Exterior work continues to progress on the Victor F. Lawson House, a historic 24-story building at 30 W Chicago Avenue in the Near North Side. Originally designed by Perkins, Chatten & Hammond and completed in 1931, the former YMCA will be transformed by developer Holsten Real Estate into 408 affordable studio apartments. Since the last article on the project, structural work for the new fire egress and elevator towers has taken shape, while windows and facade restorations continue.
According to a 2017 article by Curbed Chicago, the firm’s founder, Peter Holsten, paid $1 for the property under the agreement that the apartments would remain affordable for at least 50 years. The developer will also receive low-income housing tax credits and $12.4 million in historic preservation tax credits. In addition to a $17.6 million loan from the city, Holsten Real Estate has acquired loans of $79.4 million from Chase Bank and $17.2 million from the Illinois Housing Development Authority.
The renovated units will feature private kitchens and baths, HVAC upgrades, and in-unit air conditioning. Amenities include a new fitness center replacing the old gymnasium, and the main entrance will be relocated from Chicago Avenue to Dearborn Street. The ground floor will accommodate a variety of retail and social service venues. The original limestone cladding on the facade will be preserved and renovated by architecture firm Farr Associates.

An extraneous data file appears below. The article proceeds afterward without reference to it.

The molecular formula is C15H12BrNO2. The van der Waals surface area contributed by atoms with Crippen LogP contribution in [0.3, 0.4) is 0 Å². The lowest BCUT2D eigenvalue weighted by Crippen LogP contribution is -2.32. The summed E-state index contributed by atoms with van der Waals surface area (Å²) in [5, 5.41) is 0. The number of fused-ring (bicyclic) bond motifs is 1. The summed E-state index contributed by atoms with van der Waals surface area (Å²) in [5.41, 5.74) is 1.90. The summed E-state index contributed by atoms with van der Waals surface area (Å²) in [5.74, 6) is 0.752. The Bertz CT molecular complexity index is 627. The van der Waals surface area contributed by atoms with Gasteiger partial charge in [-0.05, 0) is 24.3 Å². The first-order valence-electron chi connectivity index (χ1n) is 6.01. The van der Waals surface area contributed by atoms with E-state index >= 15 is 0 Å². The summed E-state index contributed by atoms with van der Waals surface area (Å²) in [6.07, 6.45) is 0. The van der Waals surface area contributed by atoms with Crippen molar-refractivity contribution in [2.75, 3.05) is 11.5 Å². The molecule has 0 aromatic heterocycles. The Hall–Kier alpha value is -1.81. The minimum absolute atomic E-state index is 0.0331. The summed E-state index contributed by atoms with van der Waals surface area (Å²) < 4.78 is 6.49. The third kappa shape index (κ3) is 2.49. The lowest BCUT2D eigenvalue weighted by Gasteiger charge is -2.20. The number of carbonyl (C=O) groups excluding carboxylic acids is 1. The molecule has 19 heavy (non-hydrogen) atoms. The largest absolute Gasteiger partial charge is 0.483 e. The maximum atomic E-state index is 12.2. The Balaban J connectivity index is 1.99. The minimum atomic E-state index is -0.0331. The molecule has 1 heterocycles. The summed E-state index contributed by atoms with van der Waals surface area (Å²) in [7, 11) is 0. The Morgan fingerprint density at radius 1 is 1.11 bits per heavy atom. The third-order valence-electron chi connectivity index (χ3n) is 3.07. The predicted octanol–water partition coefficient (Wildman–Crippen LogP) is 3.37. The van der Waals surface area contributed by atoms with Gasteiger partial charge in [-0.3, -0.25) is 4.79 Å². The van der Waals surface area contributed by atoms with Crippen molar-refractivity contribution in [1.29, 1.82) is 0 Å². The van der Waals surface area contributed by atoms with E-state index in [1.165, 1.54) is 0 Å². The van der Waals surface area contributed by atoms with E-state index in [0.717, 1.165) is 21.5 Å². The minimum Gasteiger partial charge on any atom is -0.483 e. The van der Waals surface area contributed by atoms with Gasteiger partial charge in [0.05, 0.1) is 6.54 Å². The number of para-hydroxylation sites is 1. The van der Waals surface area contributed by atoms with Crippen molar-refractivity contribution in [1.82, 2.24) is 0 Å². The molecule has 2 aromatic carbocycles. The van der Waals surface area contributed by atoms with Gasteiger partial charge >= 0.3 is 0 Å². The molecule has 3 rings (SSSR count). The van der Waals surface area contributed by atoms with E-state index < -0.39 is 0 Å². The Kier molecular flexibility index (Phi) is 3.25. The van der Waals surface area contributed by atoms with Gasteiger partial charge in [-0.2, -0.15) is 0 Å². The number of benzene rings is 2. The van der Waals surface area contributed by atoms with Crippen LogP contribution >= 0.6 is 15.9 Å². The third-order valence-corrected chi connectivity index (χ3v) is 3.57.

The nearest public transportation options for this site consist of bus stations serving Routes 22, 36, and 66, all situated within one block. For those interested in accessing the CTA Red Line, Chicago station is a mere stone’s throw to the east. Additionally, the surrounding area is well-equipped with numerous Divvy Bike stations and dedicated cycling lanes.
Walsh Construction is leading the overhaul, with an estimated completion date in late 2024. Past SRO tenants will be given selection priority once the work is finished. Meanwhile, these tenants can choose to be relocated during the construction period, which is estimated to last a total of 30 months, or opt for permanent relocation under the Uniform Relocation Act.